> to have more than one valid language inside a problem? Any examples? We
> are still searching...

Well as I said in the bug. I think <languageblock> is inherently a
broken design. And we need to rethink it, because of the failings you
have and continue to enumerate. Thus I agree <languageblock> is broken
and will need a redesign to fix, thus my suggestion of a
<translated> tag and it's design. I'm looking for feedback on
<translated>'s design so we don't have to do this again.

>   - LON-CAPA seems to create a list of valid language during runtime. Is
> this an unordered list or is it hierarchically ordered by the priorities
> (user pref, browser lang., etc.)?

In all but one case it is listed in a preferential order. The case
that is doesn't preserve ordering happens to be <languageblock>.  Thus
my comments on 4816. I agree this unorderedness is useless and causes
things to be hard to use and needs to be changed.

>   - Still unsure, if <languageblock> works correct (see bug 4816), e.g.
> it seems that the second prefered browser language has higher priority
> than the first.

<languageblock> doesn't work correctly, it's likely to work completely
randomly since as I have said (now multiple times and locations) that
it doesn't respect the ordering heirarchy.

> <translated> vs. <languageblock>
>   - What, if a CC wants to include a problem in a special language in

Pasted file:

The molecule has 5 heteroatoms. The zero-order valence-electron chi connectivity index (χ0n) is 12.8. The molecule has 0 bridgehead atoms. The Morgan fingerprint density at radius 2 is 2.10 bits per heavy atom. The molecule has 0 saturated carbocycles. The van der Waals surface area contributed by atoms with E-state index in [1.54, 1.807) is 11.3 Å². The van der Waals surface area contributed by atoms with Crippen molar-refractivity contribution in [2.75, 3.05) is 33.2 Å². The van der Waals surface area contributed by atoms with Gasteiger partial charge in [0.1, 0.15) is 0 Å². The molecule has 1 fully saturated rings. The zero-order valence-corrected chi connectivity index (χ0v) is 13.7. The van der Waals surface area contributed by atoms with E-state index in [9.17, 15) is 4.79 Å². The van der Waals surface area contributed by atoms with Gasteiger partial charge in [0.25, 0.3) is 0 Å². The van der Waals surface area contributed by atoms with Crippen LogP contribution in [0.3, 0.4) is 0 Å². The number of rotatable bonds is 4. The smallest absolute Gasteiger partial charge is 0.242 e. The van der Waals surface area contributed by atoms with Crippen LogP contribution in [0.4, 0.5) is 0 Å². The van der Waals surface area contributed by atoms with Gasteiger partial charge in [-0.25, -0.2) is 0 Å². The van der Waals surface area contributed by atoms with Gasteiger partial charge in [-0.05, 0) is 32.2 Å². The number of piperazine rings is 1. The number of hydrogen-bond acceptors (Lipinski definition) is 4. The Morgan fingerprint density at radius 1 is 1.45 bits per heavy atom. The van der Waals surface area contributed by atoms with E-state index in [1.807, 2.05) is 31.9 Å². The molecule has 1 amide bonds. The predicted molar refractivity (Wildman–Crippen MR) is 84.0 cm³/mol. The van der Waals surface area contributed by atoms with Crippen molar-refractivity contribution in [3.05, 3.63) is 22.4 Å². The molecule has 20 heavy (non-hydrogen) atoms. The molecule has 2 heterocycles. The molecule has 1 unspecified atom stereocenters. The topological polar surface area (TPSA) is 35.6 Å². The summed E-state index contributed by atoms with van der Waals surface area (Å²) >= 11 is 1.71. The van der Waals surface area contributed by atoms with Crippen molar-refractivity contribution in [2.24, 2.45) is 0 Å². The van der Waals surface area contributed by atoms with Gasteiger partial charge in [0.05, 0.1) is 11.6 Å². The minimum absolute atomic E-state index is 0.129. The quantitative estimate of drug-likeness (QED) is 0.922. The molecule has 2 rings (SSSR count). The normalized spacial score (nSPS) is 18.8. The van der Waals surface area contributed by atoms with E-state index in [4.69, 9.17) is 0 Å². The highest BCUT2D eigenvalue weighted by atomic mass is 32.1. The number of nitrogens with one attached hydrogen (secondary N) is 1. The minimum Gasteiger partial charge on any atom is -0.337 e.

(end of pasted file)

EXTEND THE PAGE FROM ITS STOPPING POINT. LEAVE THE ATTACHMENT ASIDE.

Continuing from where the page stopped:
> his course, but doesn't know if the author has used <translated> or
> <languageblock>?

<languageblock> needs to die. We can do this in several ways. One idea
is to make it so that any new problems that attempt to used
<languageblock> are unpublishable thus forcing any new problems that
get generated to only use the newer tag.

Another idea, if we want to be even more harsh we can make even
published problems send error messages to authors (bombs) to try to
get them to update things sooner.

>   - Eventually, authors would prefer <translated> as it is standard to
> have only one valid language inside a problem.
>   - Do we need to have the possibility to combine <languageblock> and
> <translated>? (One of the tags nested into the other one)

No I want one translating solution, as we all seem to agree that
<languageblock> is dysfuntional lets eliminate it.

>   - Authors need to know which one of these two tags they should use for
> what occasion. Documentation is necessary.


> Metadata, Search
>   - How to mark a problem as being available in more than one language,
> e.g. German and English?  Currently, only one language could be choosen
> in the metadata.